DIY





How Chaga Mushroom Can Help You Be Healthy


| 1/20/2015 10:20:00 AM



chaga mushroom pieces

Chaga mushroom – Inonotus obliquus – the birch loving mushroom that does not look like one, is an ancient remedy that has been valued for its many health benefits for centuries. You will find it while walking through temperate forests looking for encrusted black formations on wounded or dying white birch trees. The sterile and cork like mycelium grows out of remaining tree cavities after storms and other impacts break branches, as if to cover the tree's wound and protect it from invading micro organism. A tree and its chaga companion can co-exist for many years and the mushroom can be harvested several times over the course of time.

Before harvesting anything, be it in the wild or in my garden, especially before I harvest any kind of medicinals, I approach the plant or tree with respect, a prayer of gratitude and a pinch of tobacco as an offering. If you like to read more about how harvesting can be a spiritual practice and deepen your relationship with the natural world, you can read my blog, Wild Crafting: A Plant Meditation.

How to Harvest Chaga

Harvesting chaga without damaging the tree and thus allowing both tree and mushroom to continue to grow requires care and mindfulness and a couple of tools. A small hammer and a chisel can be used to harvest the woody mushroom in large chunks without cutting into the tree wound the chaga is keeping sealed. Please do not use a hatchet or ax and carelessly cut into the bark.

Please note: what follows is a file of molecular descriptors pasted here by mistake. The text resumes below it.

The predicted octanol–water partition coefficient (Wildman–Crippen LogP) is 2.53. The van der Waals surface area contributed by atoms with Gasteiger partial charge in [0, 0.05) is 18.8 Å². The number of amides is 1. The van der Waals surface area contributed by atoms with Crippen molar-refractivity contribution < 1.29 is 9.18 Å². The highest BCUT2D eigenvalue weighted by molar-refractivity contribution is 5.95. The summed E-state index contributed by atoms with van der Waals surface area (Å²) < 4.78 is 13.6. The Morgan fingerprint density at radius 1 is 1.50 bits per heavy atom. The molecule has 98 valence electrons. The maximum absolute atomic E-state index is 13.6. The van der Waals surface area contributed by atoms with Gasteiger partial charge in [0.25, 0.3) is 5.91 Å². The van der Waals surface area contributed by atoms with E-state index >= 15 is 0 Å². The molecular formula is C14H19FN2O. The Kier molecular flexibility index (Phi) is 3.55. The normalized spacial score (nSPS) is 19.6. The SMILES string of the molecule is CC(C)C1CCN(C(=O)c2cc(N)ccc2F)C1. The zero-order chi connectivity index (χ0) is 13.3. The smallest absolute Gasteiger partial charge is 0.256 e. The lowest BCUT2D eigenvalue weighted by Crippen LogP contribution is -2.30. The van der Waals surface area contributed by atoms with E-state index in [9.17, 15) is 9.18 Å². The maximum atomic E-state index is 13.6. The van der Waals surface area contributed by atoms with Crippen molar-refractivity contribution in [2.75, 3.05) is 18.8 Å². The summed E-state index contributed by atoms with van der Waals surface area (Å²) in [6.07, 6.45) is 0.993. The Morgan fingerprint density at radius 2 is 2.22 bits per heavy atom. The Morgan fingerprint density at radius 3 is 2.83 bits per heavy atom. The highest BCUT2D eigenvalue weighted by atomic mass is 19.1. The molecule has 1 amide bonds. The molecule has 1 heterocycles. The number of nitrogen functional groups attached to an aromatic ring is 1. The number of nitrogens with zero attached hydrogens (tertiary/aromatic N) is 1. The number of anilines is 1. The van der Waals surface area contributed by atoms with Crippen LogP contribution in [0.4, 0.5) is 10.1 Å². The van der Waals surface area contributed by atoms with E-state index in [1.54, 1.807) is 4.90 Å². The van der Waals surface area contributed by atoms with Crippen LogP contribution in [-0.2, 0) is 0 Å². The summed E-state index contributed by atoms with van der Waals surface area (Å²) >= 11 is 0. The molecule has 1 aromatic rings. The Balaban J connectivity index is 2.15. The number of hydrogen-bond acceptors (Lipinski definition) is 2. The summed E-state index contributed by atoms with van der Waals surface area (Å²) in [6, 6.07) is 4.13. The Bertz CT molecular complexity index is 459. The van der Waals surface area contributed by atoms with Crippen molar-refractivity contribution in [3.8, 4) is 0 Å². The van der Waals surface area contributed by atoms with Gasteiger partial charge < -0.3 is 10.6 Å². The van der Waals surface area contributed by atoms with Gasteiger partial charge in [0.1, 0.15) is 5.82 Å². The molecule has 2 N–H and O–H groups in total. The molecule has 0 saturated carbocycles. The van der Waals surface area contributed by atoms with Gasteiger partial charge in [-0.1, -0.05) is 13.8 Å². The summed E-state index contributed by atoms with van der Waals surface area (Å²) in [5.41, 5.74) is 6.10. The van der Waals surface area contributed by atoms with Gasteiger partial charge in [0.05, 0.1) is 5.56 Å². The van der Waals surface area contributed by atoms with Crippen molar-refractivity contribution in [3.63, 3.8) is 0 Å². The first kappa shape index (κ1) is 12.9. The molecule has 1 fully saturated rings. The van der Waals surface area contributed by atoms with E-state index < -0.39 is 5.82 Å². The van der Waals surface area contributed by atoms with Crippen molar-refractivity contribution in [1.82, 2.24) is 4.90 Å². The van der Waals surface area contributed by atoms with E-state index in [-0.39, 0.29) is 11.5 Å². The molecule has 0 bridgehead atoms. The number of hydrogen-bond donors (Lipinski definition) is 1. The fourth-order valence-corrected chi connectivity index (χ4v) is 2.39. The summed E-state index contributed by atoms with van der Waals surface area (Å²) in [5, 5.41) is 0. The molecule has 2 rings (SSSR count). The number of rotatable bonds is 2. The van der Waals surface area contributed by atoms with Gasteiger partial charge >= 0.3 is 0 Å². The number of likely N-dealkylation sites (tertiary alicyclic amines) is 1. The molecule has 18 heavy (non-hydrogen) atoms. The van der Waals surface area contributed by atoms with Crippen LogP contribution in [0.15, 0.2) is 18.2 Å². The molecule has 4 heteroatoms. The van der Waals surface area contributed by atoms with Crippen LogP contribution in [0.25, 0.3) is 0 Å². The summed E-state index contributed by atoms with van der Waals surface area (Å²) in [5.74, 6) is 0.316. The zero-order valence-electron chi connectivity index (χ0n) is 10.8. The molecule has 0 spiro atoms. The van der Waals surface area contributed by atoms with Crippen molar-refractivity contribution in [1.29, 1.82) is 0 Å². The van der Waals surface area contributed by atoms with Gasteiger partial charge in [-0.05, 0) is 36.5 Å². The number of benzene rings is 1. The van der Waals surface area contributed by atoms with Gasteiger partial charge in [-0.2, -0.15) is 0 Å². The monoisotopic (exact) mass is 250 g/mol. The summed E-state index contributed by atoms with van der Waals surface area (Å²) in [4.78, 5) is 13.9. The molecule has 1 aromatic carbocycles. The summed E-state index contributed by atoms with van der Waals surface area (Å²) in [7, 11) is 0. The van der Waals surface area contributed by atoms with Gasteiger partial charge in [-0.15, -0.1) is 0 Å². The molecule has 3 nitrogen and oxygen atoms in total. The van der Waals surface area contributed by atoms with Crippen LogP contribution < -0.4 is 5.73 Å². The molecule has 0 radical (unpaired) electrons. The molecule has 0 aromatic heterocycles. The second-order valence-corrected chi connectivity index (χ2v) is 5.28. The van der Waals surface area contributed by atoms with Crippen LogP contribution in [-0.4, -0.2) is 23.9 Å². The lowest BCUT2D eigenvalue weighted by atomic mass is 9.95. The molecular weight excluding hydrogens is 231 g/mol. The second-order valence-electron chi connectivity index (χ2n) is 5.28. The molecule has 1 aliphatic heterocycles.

Back home, break and cut the chaga into smaller chunks. It is a very good idea to do that while the amber colored inside is still somewhat soft. After a couple of weeks it becomes hard like a rock and increasingly difficult to work with. Dry the small chunks in a dehydrator or simply spread them out on a paper towel for a couple of weeks and store in a sealed jar in a dark cool place. It will keep its medicinal properties for years.



chaga mushroom on birch

yerWrong
10/14/2015 11:49:34 AM

Chaga is NOT a mushroom, it is a fungus or sclerotium. Would you call penicillin a mushroom, no it is a mold, so what gives??? If you can not get that basic bit of information correct, how lazy have you been with the rest of this article?


RonaldDavid
4/28/2015 1:16:03 AM

Hi, Nice information! I appreciate Chaga mushroom is consumed mostly in the form of Chaga Extract or chaga tea. Herbalists tend to think that a liquid herbal extract contains more of its medicinal properties than capsule or tablet supplements offer to its consumers. Chaga has adapted agonic and other benefits that can help treat several diseases.let’s take a close look here: http://www.articlesbase.com/alternative-medicine-articles/are-chaga-mushroom-extracts-really-anti-aging-and-healing-7228242.html




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